Small volumes of water, or large volumes of very pure water, can be cooled considerably below 0íC before they freeze. The water in biological systems is found in very small volumes, such as the interiors of cells and organelles, and so can supercool substantially... Ice crystals are only stable if they have a certain minimum size: one cannot, for instance, have one molecule of ice in a volume of liquid water. The minimum size of an ice crystal decreases with sub-freezing temperature, but just below freezing it is large. ... Now the chance that a large number of molecules will spontaneously form themselves into such a crystal is small. [Wolfe]

One occasionally encounters the myth that xylem water supercools substantially. This idea probably arose from the fact that it is difficult to freeze fast-moving water if the stem is chilled locally, because the chilled water continuously "escapes". [Tyree & Zimmermann 2002]

[5] Increased pressure from freezing in the stem
Both freezing and the displacement of dissolved air (bubble formation) brings about a local volume increase. The process of freezing therefore brings about a local pressure increase. [Tyree & Zimmermann 2002]

They hypothesized that some of the unexplained additional pressure might also have been associated with the expansion of water during the phase change from liquid to solid. [Cavender-Bares]

[6] Xylem vessels are hydrophilic
Xylem sap flows upwards, carrying water and nutrients absorbed by the roots. Transpiration in the leaves - the evaporation of water from the stomata during respiration - lowers pressure at upper end of the xylem vessels, drawing water upwatrd. Hydrogen bonds between water molecules crete a high degree of cohesion; each water molecule pulls up the one behind it. Water also clings to the hydrophilic walls of the xylem vessels. [Hedger]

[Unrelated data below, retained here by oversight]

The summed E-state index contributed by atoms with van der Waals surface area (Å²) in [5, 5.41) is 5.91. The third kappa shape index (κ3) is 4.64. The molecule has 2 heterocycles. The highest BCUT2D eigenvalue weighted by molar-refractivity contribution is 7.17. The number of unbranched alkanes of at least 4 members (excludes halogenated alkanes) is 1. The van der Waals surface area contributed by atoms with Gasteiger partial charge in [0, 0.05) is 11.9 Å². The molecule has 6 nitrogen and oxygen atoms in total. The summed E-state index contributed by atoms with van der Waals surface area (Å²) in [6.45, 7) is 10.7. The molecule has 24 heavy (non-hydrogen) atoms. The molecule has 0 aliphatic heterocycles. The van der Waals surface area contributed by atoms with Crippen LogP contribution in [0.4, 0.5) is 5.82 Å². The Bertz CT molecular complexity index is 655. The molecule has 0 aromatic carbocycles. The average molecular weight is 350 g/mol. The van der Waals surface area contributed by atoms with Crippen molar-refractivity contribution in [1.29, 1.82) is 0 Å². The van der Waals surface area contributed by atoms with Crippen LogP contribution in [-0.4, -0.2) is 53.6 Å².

[7] Nucleators
Heterogeneous nucleators include some biological debris and some inorganic material. In addition, icenucleation-active (INA) bacteria, producing a protein which can nucleate freezing, occur on many plant species. Once ice forms on the plant surface, nucleated by these extraneous factors or by snow, nucleation of the plant interior could occur through stomata, lenticels, and any physical lesion in the plant surface. In addition, INA bacteria may enter plants and nucleate freezing there. [Pearce]

Substances in nature than can act as heterogeneous nucleators include: (a) ice nucleation-active (INA) bacteria; (b) other biological molecules and structures; and (c) organic and inorganic debris. Nucleators may be on the plant surface (extrinsic) or, in some cases, within the plant (intrinsic; see below). To function, a potential hetero- geneous nucleator must be in contact with water. Consequently, if the plant surface is dry, extrinsic nucleators will be inefective. However, during radiation frosts in many climates, moisture will tend to condense onto plant surfaces so giving an opportunity for any heterogeneous nucleators present on the plant surface to function. Snow and sleet can also initiate freezing in plants. [Pearce]

[8] Sap